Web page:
Legislative Update: April 25, 2015

As of the date of this update, the Legislature has still not adjourned sine die.

There was an expectation that that would happen today. However, the conservative members of the House Republican caucus have revolted over the public works bill. The House will once again try to pass that bill this coming Monday.

At this point, the bill authorizes $150 million in state spending. The hang up appears to be the desire to spend cash on the projects, as opposed to bonding them.


HB 2: Both the House and Senate have now passed the state general fund spending bill, HB 2. It is expected that the Governor will sign that bill.

SB 280 and 281 – The Morrow Bills: As expected, the Governor vetoed SB 281 – the punitive damages reform bill. SB 280 is on the Governor’s desk as of this writing.

Medicaid Coverage Expansion: The Legislature has passed this legislation, which is expected to cover an additional 70,000 Montanans. The Governor will sign the bill into law.

CSKT Compact: After procedural maneuvering on the part of the Democratic members of the House and the moderate House Republicans, this bill was brought to the House floor and passed after the bill had been killed in Committee. Governor Bullock will sign the bill into law.

Tax Reform: Due to the Governor’s vetoes, there will be no major tax reduction legislation enacted this session.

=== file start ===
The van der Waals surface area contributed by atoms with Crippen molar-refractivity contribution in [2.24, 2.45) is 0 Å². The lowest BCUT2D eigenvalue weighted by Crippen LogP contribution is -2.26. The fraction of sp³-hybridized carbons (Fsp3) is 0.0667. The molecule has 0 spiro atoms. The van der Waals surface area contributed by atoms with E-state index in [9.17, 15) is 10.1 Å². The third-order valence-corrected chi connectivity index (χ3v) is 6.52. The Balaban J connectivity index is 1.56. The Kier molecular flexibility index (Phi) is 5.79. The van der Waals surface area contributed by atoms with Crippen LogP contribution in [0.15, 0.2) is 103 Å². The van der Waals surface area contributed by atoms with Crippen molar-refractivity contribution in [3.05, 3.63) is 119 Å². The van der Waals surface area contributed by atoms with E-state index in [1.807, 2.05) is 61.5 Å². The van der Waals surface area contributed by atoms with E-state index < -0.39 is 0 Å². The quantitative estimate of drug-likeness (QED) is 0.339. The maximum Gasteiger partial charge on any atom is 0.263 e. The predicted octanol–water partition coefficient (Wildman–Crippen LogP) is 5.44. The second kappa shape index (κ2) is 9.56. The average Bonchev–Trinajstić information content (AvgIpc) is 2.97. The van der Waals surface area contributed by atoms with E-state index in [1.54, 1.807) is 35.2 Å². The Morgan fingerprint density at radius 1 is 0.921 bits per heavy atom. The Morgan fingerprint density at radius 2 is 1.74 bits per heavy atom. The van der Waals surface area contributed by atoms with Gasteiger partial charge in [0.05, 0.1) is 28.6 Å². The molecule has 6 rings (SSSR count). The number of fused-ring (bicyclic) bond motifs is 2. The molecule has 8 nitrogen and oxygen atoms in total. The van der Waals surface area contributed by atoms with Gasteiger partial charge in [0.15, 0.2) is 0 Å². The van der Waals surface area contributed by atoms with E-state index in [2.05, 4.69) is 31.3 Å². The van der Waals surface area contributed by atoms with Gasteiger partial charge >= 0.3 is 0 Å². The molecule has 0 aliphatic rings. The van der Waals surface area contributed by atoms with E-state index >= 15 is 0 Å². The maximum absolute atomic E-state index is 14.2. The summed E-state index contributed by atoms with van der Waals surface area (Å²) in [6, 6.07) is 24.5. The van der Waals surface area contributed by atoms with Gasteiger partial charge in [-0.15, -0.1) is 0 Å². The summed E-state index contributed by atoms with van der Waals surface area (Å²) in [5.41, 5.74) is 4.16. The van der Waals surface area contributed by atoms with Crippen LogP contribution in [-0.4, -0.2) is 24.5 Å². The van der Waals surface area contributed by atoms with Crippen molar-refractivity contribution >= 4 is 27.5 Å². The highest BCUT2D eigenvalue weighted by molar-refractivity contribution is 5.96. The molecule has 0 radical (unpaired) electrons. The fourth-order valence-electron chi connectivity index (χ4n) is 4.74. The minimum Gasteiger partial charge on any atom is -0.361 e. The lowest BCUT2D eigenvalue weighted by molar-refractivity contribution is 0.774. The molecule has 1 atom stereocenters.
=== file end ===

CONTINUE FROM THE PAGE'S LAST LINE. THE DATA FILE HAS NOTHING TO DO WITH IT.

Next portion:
SB 171: The most notable tax proposal, which is still alive, is a bill by Senator Tutvedt. The bill is a tax simplification measure, SB 171, which, if enacted, would make federal taxable income, with a short list of adjustments, the base for the individual income tax in Montana. The bill would make taxable income subject to two rates, 4.7% and 6.1%, with separate rate tables for taxpayers who file a joint return, who file as head of household, and who file as single or married separate. It would require taxpayers to use the same filing status as on their federal returns. This bill also would replace the 2% capital gains credit with a 1.5% rate reduction for net capital gains. Initially, SB 171 reduced the corporate income tax rate from 6.75% to 6.5%. That measure was removed in the conference committee in order to reduce the fiscal note.

The Governor’s office is opposing the bill. Thus, it remains to be seen whether he’s willing to sign SB 171 into law. Governor Bullock has 10 days to act on it.

SB 157: Senate Bill 157 is a bill designed to change the appraisal cycle for homes, businesses, agricultural land, and forest land. The bill, has been passed by the Legislature and has been sent to the Governor. If signed into law, the components of the bill are to:

  • Shorten the reappraisal cycle for homes, businesses, and agricultural land from six years to two years;
  • Simplify the calculation for taxable value for these properties;
  • Eliminate the phase-in of new values.